If you’ve ever been to the UK, you’ve probably heard of Yorkshire pudding — a simple batter consisting of eggs, flour and milk (essentially a pancake batter).
Contrary to what people think, there is actually no ‘pudding’ in true Yorkshire pudding. In fact, those tasty airy bites, known to some as ‘popovers’, are traditionally British and paired up with a classic roast beef dinner.
The first recipe for Yorkshire pudding dates back to the 18th century, Sydney-based British chef Olivia Casson explains. This pudding originated as a ‘dripping pudding’, cooked beneath the meat (usually beef), as it was roasting on a spit to catch the meat juices and fat.
“The puddings were much flatter than the puffy versions known today,” she adds. “Dripping pudding was originally served as a first course to temper the appetite and make the meat go further.”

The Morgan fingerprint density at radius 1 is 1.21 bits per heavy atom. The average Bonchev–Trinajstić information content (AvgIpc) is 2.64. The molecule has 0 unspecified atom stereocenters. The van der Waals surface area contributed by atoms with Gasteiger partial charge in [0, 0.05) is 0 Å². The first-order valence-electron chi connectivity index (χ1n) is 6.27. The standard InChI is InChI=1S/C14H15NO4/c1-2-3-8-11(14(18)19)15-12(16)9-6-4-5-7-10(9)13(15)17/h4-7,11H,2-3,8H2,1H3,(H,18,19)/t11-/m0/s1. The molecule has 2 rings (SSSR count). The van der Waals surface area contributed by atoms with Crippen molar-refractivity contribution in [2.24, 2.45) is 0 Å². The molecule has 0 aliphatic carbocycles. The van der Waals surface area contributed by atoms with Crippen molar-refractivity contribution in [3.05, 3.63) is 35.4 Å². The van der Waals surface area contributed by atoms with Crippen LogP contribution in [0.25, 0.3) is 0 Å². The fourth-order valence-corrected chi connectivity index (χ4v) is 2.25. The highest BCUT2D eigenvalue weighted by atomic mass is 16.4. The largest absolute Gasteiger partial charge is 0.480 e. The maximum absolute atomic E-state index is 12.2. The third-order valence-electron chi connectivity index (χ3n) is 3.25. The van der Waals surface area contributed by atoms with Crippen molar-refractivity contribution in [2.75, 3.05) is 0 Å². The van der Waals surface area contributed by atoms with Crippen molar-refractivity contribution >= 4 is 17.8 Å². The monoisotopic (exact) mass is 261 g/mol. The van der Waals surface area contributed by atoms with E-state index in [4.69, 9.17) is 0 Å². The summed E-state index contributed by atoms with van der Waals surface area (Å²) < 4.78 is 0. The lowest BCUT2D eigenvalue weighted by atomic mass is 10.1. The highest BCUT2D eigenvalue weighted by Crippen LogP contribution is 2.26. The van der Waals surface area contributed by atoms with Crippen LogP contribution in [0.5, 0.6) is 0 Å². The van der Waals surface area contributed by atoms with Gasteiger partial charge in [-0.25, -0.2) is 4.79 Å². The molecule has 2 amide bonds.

But in 1747, English cookbook author Hannah Glasse wrote The Art of Cookery Made Plain and Simple and reinvented and renamed the dripping pudding to Yorkshire pudding.
The perfect partner to roast beef, Yorkshire pudding is surprisingly simple to whip up, but keeping a few tricks on-hand can make all the difference.
A perfect Yorkshire pudding mixture needs to be light and airy. Casson insists chilling the batter a day before cooking.
“If you don’t have time, whisk in a couple of ice-cubes just before cooking to bring the temperature down,” she says.
And if you want the batter extra crispy, try adding an extra egg white.
The batter should be poured into a hot pan containing very hot fat and for maximum flavour, dripping (meat juices) is best. No one likes a deflated Yorkshire pudding, so Casson advises to “NEVER” open the over door in the first 20 minutes of cooking.
Serve pipping hot with beef and roasted veggies and drowned in gravy. Yorkshire pudding doesn’t have to be only served with roast beef, however. Serve them alongside roast chicken and gravy, or even for breakfast, with a generous dollop of jam.
Sound tasty? Here’s how to do it!